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For official USCF tournaments, they set the number of rounds based on the number of days there are in the tournament rather than the number of players. For a typical weekend tournament (Friday night plus weekend), this will typically be a 5 round Swiss. If there are short time controls (e.g. G/60 or G/45) or it is a longer tournament (e.g., Thursday through Sunday, Friday through Monday), then they might go to 7 or 9 rounds. For one-day tournaments, they usually have short time controls and will have only 4 rounds or possibly 3 rounds. I played a 5 round tournament where there were almost 60 players (high 50s as I recall). In theory, there could have been a tie for first place but I think that there was actually a clear winner in that tournament.
Usually it is normal to calculate no. of players divide by 3 to get optimal round number. So for 25 - 30 players it is normal to get 9 rounds in swiss system and all top plyers should play each other.
You are either joking, or totally new to chess. Maybe both, but I doubt it.
Of course having more rounds than strictly needed is a good thing. It just make the results more reliable, expecially for those in the middle of the standings.
Are any of you familiar with the McMahon variant of the Swiss system? If more rounds are always better, this seems to be an excellent method that basically creates a virtual extra round. In normal Swiss systems, the first round has the biggest rating mismatches since the upper half is paired against the lower half. If the range of ratings of the participants is wide, then this causes some huge mismatches. Most of the results are predictable (aside from a few big blunders). So with the McMahon system, this first round is basically presumed and the upper half is given a point to begin with. Tournament play then basically begins in the second round. The difference with McMahon and "acceleration" is that the acceleration point is later taken away, while in the McMahon it's kept. I don't think giving and then taking away acceleration points does anything really useful. The San Diego Chess Club has used McMahon effectively for years and I think it's the standard system for the Go tournaments in Europe. I'm surprised it's not more frequently used or recommended for chess.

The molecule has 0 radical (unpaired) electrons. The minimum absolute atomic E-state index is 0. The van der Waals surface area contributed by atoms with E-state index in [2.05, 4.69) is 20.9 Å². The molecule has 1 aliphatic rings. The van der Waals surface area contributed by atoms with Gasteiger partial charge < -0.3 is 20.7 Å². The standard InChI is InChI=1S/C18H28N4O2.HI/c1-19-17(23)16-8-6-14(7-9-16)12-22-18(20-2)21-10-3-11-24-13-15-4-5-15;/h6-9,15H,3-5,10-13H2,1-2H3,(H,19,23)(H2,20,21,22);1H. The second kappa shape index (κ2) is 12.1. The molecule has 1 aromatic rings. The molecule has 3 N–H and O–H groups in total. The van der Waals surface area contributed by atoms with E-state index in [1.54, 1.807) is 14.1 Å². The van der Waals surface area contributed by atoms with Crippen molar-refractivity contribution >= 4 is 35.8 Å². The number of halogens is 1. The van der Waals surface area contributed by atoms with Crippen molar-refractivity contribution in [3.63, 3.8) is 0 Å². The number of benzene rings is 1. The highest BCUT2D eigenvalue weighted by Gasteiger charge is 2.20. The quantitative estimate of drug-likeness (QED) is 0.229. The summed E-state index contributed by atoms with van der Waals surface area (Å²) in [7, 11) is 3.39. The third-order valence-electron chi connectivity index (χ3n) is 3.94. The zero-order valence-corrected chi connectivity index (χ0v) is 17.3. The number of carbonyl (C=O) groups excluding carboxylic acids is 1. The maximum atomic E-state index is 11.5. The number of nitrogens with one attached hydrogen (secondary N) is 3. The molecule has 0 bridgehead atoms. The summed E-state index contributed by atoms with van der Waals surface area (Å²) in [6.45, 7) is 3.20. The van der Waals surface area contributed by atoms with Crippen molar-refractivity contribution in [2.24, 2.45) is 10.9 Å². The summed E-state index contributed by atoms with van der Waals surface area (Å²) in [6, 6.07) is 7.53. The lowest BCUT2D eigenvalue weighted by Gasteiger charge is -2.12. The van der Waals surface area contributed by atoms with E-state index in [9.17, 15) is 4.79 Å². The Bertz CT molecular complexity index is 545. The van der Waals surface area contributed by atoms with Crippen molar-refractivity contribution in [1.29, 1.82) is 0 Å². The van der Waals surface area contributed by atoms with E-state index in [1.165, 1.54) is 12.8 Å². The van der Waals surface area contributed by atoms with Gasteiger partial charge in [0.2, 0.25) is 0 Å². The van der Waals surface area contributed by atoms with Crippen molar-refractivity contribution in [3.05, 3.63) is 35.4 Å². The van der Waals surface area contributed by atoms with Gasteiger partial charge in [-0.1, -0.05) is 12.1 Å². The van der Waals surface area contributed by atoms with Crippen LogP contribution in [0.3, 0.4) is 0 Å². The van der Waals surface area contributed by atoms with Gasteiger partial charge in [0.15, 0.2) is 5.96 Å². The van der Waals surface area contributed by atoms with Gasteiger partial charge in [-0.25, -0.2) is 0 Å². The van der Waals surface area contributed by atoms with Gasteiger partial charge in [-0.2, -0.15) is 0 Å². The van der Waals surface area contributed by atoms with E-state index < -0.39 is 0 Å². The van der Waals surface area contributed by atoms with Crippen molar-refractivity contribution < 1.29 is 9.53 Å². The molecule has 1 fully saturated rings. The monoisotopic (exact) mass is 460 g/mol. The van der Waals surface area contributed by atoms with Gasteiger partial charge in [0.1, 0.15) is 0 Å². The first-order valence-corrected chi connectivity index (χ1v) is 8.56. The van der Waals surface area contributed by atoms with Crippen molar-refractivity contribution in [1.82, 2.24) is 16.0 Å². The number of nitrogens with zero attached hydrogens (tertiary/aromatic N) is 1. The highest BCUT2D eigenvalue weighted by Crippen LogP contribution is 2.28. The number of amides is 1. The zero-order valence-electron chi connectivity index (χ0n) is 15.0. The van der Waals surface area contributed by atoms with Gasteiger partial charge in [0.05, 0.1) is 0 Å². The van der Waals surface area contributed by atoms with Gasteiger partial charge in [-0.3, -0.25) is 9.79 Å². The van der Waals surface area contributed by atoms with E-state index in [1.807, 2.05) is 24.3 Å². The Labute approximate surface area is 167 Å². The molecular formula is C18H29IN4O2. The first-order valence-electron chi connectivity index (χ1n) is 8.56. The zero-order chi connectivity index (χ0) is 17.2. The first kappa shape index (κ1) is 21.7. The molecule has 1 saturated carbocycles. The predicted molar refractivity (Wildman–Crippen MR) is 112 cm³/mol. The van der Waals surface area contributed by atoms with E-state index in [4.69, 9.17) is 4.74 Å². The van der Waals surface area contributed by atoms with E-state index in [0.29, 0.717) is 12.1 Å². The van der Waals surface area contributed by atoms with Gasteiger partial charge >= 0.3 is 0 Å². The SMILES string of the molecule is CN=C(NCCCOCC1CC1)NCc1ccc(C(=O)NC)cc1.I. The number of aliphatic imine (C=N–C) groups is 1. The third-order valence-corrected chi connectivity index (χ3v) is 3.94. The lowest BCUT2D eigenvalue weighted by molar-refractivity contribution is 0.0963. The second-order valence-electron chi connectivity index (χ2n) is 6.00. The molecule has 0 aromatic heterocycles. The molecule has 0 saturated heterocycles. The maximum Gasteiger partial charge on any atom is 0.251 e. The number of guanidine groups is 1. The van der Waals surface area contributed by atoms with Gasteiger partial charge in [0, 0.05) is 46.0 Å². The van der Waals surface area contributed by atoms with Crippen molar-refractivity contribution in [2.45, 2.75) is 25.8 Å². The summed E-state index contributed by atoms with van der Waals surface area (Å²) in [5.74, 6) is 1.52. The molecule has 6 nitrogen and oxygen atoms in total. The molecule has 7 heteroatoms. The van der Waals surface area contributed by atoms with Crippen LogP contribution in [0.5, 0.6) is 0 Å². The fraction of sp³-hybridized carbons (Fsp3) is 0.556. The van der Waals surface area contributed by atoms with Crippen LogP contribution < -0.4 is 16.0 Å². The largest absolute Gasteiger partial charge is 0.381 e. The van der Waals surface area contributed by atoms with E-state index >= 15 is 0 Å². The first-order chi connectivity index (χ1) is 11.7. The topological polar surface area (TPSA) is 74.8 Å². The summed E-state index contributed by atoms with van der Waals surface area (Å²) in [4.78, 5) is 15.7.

If you have N players and you want first k places to be fair you need sqrt(N+2k) rounds for that. Another formula is log2(N)+log2(k), where both logs are rounded to the nearest integer.
For 16 players and two places to be accurately determined, you need six rounds; four to determine 1st place and two more for 2nd place.
Do not forget tiebreaker. Else those last a long time i mean a long long time.
end of game. small numbers
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